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Removing Risk: Investigating Data on the Dark Web

CACI’s DarkBlue® Intelligence Suite provides secure and safe access to intelligence on the dark web

In February 2024, hackers released data about Russia’s purchase of thousands of Iranian drones. The details were the stuff of a spy novella, including payments of literal tons of gold to shell companies, drone performance specs, bulk discounts, and even a brochure for the drone factory.

For intelligence officials, the data was a virtual treasure, but the dangers of retrieving it were very real. The information lived on the dark web, an unregulated and hidden part of the internet accessible only via special software, unique configurations, or authorizations.

“One major risk is malware. It’s first and foremost, and probably even second and third,” said CACI’s Thomas Groendal of the potential risks to dark web investigators. “The presence of malware is endemic throughout leaked data sets. The data may also be illegal. It may be confidential. There could be all kinds of reasons that just grabbing that data and saving it to your machine is a terrible idea.”

Safely finding the right data on the dark web

The DarkBlue® Intelligence Suite was developed to help revolutionize open-source intelligence (OSINT), or the gathering and analyzing of openly available data to produce actionable information.

For an OSINT analyst, the dark web as a resource can be as dangerous as it is invaluable. In addition to malware and illegal images, there is the potential that a target may discover the identity of the investigator or their organization via IP or browser information, putting their mission or themselves at risk. In addition, dark web data is usually unstructured and complex in form. For example, files from the same leak might be a mix of CSVs, CAD files, 90-page image-laden PDFs, spreadsheets, and more.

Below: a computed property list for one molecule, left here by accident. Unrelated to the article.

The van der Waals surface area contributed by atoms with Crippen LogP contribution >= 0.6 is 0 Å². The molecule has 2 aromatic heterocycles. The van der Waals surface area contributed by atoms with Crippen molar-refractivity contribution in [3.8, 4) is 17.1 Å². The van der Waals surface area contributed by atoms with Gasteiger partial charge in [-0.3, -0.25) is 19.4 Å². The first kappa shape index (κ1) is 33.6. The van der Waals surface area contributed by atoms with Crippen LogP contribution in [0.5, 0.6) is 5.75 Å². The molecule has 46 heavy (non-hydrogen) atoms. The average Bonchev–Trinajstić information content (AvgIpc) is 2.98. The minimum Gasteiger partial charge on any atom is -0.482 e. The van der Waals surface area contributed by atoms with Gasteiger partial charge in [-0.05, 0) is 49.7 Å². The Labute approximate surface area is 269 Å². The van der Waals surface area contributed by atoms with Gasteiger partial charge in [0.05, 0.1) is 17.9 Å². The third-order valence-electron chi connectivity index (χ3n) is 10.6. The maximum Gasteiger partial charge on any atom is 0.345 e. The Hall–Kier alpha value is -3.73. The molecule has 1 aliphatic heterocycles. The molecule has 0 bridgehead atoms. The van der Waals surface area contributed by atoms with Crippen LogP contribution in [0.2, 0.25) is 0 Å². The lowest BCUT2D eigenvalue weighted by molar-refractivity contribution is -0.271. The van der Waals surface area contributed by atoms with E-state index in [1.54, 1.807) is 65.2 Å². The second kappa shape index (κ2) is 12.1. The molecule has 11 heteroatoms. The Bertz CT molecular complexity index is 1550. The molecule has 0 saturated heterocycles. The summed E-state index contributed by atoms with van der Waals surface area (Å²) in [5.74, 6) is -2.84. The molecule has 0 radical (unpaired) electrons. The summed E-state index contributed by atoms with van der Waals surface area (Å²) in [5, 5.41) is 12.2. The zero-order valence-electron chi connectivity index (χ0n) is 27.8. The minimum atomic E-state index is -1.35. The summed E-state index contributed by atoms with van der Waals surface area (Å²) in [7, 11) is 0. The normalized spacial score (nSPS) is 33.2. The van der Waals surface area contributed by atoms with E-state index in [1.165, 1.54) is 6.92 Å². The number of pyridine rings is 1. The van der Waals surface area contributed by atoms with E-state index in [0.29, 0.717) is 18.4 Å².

“The lack of interoperability between different types of data just makes it harder and harder to have an algorithm go out and find your insights and clues for you,” Groendal said. “Trying to navigate that kind of data is just messy and laborious, so DarkBlue was built to handle that problem. We have a giant collection of hay, and we differentiate ourselves as the magnet that helps pull the needles up.”

DarkBlue is a SaaS platform that provides analysts with the contextual clues that unlock de-anonymization of bad actors, such as uncovering identities behind bad actor monikers and the ability to collect valuable data found in the live environment that makes it easier to spot connections and patterns. The platform also provides access to the data without presenting harmful or illegal images from the dark web. Via its intuitive interface and native search capabilities, OSINT analysts can safely navigate and fully exploit open, deep, and dark web data.

DarkBlue works in conjunction with DarkPursuit®, a software solution within the suite that eliminates exposure to malware or identification by targets by providing users with a browser-based single session virtual machine. This allows investigators, analysts, and operators to anonymously access information from TOR, I2P, and Hyphanet sites where they can visit dark web marketplaces or collect content and technical selectors in one click for further exploitation in DarkBlue.

Users also benefit from CACI’s Technical Collections Team, which unearths, sorts, and provides carefully curated mission-focused data. For example, the team has downloaded the entire data set of a recent Russian drone leak and has made it available for simplified search and viewing within the DarkBlue suite.

Virtual software that makes a real difference

It is difficult to talk about the dark web without acknowledging it as place where the worst of the worst tend to operate. That’s why CACI has partnered with human rights organizations such as the Anti-Human Trafficking Intelligence Initiative, The Innocent Lives Foundation, and The Asservo Project, and with other top technology companies such as AWS to ensure dark web investigators have secure and effective tools.

“The customers who are the most passionate about DarkBlue are those fighting child sexual abuse materials, fighting opioid trafficking, and other trafficking activities on the dark web,” Groendal said. “We provide a very specific service to those people and for those mission sets. It’s safety and de-anonymization of bad actors in a single solution.”

Another growing user base of these solutions are special operations forces (SOF). Virtual access to the dark web allows them to prep for missions on a simpler and larger scale than in the past. For example, there traditionally may be only one machine available to a SOF user allowed to access the dark web, but a dozen people on a team. That’s not a problem with a virtual machine because they can just boot up another terminal.

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